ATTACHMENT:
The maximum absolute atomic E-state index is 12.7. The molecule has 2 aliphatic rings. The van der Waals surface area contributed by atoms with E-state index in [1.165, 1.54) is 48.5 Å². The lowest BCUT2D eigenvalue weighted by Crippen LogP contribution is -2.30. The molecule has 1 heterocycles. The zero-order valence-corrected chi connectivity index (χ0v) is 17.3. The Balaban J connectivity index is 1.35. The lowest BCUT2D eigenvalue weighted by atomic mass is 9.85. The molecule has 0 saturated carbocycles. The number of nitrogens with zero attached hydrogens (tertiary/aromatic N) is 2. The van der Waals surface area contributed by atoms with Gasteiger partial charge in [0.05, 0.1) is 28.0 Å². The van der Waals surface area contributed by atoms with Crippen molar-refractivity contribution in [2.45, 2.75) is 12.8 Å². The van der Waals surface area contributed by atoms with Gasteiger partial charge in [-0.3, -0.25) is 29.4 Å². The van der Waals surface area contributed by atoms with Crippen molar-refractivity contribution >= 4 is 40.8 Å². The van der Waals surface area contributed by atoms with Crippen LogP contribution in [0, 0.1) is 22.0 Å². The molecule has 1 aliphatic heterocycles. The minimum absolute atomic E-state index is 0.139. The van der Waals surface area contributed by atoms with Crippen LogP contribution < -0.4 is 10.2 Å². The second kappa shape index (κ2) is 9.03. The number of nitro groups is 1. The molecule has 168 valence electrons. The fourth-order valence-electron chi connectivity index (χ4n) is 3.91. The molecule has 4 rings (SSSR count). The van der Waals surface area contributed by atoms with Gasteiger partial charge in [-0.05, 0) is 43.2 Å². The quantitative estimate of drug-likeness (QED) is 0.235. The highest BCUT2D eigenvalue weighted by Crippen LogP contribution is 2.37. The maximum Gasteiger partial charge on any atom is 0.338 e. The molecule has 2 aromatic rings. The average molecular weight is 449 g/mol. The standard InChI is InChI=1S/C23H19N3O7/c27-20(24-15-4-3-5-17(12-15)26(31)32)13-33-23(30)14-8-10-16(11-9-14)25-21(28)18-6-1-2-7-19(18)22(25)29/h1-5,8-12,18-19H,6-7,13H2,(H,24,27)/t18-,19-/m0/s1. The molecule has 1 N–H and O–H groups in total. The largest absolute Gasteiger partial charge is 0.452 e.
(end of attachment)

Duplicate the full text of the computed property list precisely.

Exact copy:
The maximum absolute atomic E-state index is 12.7. The molecule has 2 aliphatic rings. The van der Waals surface area contributed by atoms with E-state index in [1.165, 1.54) is 48.5 Å². The lowest BCUT2D eigenvalue weighted by Crippen LogP contribution is -2.30. The molecule has 1 heterocycles. The zero-order valence-corrected chi connectivity index (χ0v) is 17.3. The Balaban J connectivity index is 1.35. The lowest BCUT2D eigenvalue weighted by atomic mass is 9.85. The molecule has 0 saturated carbocycles. The number of nitrogens with zero attached hydrogens (tertiary/aromatic N) is 2. The van der Waals surface area contributed by atoms with Gasteiger partial charge in [0.05, 0.1) is 28.0 Å². The van der Waals surface area contributed by atoms with Crippen molar-refractivity contribution in [2.45, 2.75) is 12.8 Å². The van der Waals surface area contributed by atoms with Gasteiger partial charge in [-0.3, -0.25) is 29.4 Å². The van der Waals surface area contributed by atoms with Crippen molar-refractivity contribution >= 4 is 40.8 Å². The van der Waals surface area contributed by atoms with Crippen LogP contribution in [0, 0.1) is 22.0 Å². The molecule has 1 aliphatic heterocycles. The minimum absolute atomic E-state index is 0.139. The van der Waals surface area contributed by atoms with Crippen LogP contribution < -0.4 is 10.2 Å². The second kappa shape index (κ2) is 9.03. The number of nitro groups is 1. The molecule has 168 valence electrons. The fourth-order valence-electron chi connectivity index (χ4n) is 3.91. The molecule has 4 rings (SSSR count). The van der Waals surface area contributed by atoms with Gasteiger partial charge in [-0.05, 0) is 43.2 Å². The quantitative estimate of drug-likeness (QED) is 0.235. The highest BCUT2D eigenvalue weighted by Crippen LogP contribution is 2.37. The maximum Gasteiger partial charge on any atom is 0.338 e. The molecule has 2 aromatic rings. The average molecular weight is 449 g/mol. The standard InChI is InChI=1S/C23H19N3O7/c27-20(24-15-4-3-5-17(12-15)26(31)32)13-33-23(30)14-8-10-16(11-9-14)25-21(28)18-6-1-2-7-19(18)22(25)29/h1-5,8-12,18-19H,6-7,13H2,(H,24,27)/t18-,19-/m0/s1. The molecule has 1 N–H and O–H groups in total. The largest absolute Gasteiger partial charge is 0.452 e.